INSIDE THE NEW OCCUPATIONS IN ANALYST
Last week we introduced the 30 or so new occupations that the Bureau of Labor Statistics now tracks and EMSI provides data for in Analyst and our other tools. This post is part of a series digging into the new occupations — and our new numbers — more closely.
With EMSI’s more granular computer and IT occupations, our users can isolate web developers and compare them to applications software developers, systems software developers, or computer programmers. Depending on the industry, the lines might be blurred between these four developer job titles (see the definitions below), but EMSI’s labor market data shows some very obvious differences.
Web developers, for instance, make less per hour than other developers ($27.84 median earnings vs. $47.64 for systems software developers), account for fewer jobs nationwide, and — what we’ll focus on in this post — are much more likely to work on their own.
An estimated 110,000 web developers work as standard wage-and-salary employees in the U.S. EMSI estimates another nearly 105,000 web developers work primarily on their own (self-employed) or what we call “extended proprietors” (i.e., those who write code on the side in addition to a separate full-time job). That’s almost a 50-50 split between standard employees and all types of proprietors, which makes sense given the nature of the work. Talented coders could hold multiple development jobs, have their own start-up — or just do work on a project-by-project basis on top of a more stable job.
Among software developers (both applications and systems software), at least 93% of jobs are made up of standard employees. And among computer programmers, 81% are employees and 19% are proprietors.
A State Breakdown of Employees vs. Proprietors
Washington, D.C. has the highest share of wage-and-salary web developers in the United States, at 82%. With a public sector-focused economy, that’s not a surprise. Next on the list are Nebraska (65%) and Massachusetts (62%).
On the other end of the spectrum, 60% of web developers in New Jersey — a hotspot for development work — are proprietors, the majority of which fall in EMSI’s extended proprietor designation. (In Alaska and Wyoming, the share of proprietors is even higher.)
|State Name||2013 Wage-and-Salary Jobs||2013 Self-Employed||2013 Extended Proprietors||Total Web Developers||% Wage-and-Salary||% Proprietors (Self-Employed + Extended)|
|Source: EMSI Class of Worker 2013.3|
|District of Columbia||1,356||59||239||1,654||82%||18%|
The following definitions from the BLS are helpful to keep in mind when parsing labor market data for the four developer occupations:
Computer Programmers (SOC 15-1131): Create, modify, and test the code, forms, and script that allow computer applications to run. Work from specifications drawn up by software developers or other individuals. May assist software developers by analyzing user needs and designing software solutions. May develop and write computer programs to store, locate, and retrieve specific documents, data, and information.
Software Developers, Applications (SOC 15-1132): Develop, create, and modify general computer applications software or specialized utility programs. Analyze user needs and develop software solutions. Design software or customize software for client use with the aim of optimizing operational efficiency. May analyze and design databases within an application area, working individually or coordinating database development as part of a team. May supervise computer programmers.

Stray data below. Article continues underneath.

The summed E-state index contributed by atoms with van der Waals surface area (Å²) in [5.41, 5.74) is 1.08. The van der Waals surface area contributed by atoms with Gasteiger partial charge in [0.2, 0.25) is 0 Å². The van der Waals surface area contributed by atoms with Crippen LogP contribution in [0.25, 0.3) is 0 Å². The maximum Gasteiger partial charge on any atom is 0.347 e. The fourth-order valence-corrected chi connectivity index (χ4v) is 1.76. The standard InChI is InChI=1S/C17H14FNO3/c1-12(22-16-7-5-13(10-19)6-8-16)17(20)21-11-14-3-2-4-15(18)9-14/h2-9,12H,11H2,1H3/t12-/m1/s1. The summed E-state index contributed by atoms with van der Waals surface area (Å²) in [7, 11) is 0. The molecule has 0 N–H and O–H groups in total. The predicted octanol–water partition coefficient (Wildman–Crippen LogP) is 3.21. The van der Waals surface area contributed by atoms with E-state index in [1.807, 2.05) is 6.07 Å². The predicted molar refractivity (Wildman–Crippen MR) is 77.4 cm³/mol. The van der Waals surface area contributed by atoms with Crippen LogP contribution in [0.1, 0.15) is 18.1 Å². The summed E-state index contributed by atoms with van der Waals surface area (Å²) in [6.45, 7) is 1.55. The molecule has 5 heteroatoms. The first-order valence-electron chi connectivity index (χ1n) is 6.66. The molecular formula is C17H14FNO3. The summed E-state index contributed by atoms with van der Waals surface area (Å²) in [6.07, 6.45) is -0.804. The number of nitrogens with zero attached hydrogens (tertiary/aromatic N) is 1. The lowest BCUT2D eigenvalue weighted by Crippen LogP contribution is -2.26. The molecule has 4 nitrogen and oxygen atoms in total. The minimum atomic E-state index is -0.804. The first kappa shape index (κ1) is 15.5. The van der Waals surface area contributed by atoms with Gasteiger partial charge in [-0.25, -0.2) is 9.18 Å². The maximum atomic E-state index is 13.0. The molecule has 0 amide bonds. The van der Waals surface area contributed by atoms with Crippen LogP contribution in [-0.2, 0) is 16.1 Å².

Software Developers, Systems Software (SOC 15-1133): Research, design, develop, and test operating systems-level software, compilers, and network distribution software for medical, industrial, military, communications, aerospace, business, scientific, and general computing applications. Set operational specifications and formulate and analyze software requirements. May design embedded systems software. Apply principles and techniques of computer science, engineering, and mathematical analysis.
Web Developers (SOC 15-1134): Design, create, and modify Web sites. Analyze user needs to implement Web site content, graphics, performance, and capacity. May integrate Web sites with other computer applications. May convert written, graphic, audio, and video components to compatible Web formats by using software designed to facilitate the creation of Web and multimedia content. Excludes “Multimedia Artists and Animators” (27-1014).
Other New Computer/IT-Related Occupation Titles
In addition to web developers, the BLS now breaks out several other detailed computer/IT occupations. This includes separate job titles for computer network architects and information security analysts. And you can also separate computer user support specialists from computer network support specialists.
The majority of computer support specialists, an occupation that many community colleges train for, are on the user side. But network support specialists have significantly higher median hourly wages ($29.03 vs. $22.80).
Users can access this information by logging in to Analyst (you’ll automatically be updated to the 2013.3 dataset). For more information on Analyst or EMSI data, email Rob Sentz or visit our Analyst and Data pages.